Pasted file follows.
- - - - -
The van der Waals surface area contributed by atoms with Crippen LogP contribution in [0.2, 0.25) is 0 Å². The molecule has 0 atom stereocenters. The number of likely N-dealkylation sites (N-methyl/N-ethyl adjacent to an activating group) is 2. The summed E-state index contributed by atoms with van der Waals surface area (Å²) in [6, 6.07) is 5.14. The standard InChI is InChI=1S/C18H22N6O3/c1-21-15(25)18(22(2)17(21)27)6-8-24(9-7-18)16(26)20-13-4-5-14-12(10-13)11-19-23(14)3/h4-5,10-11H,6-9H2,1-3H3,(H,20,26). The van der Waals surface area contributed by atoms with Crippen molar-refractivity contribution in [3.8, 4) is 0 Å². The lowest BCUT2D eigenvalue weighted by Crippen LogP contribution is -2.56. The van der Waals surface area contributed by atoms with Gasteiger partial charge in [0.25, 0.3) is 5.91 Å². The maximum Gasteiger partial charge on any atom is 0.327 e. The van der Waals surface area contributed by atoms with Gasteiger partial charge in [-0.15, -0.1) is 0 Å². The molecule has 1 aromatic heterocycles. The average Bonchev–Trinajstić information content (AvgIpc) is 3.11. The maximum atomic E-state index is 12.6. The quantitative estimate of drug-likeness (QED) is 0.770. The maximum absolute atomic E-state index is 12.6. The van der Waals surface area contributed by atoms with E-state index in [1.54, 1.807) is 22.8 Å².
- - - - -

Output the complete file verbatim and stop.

The van der Waals surface area contributed by atoms with Crippen LogP contribution in [0.2, 0.25) is 0 Å². The molecule has 0 atom stereocenters. The number of likely N-dealkylation sites (N-methyl/N-ethyl adjacent to an activating group) is 2. The summed E-state index contributed by atoms with van der Waals surface area (Å²) in [6, 6.07) is 5.14. The standard InChI is InChI=1S/C18H22N6O3/c1-21-15(25)18(22(2)17(21)27)6-8-24(9-7-18)16(26)20-13-4-5-14-12(10-13)11-19-23(14)3/h4-5,10-11H,6-9H2,1-3H3,(H,20,26). The van der Waals surface area contributed by atoms with Crippen molar-refractivity contribution in [3.8, 4) is 0 Å². The lowest BCUT2D eigenvalue weighted by Crippen LogP contribution is -2.56. The van der Waals surface area contributed by atoms with Gasteiger partial charge in [0.25, 0.3) is 5.91 Å². The maximum Gasteiger partial charge on any atom is 0.327 e. The van der Waals surface area contributed by atoms with Gasteiger partial charge in [-0.15, -0.1) is 0 Å². The molecule has 1 aromatic heterocycles. The average Bonchev–Trinajstić information content (AvgIpc) is 3.11. The maximum atomic E-state index is 12.6. The quantitative estimate of drug-likeness (QED) is 0.770. The maximum absolute atomic E-state index is 12.6. The van der Waals surface area contributed by atoms with E-state index in [1.54, 1.807) is 22.8 Å².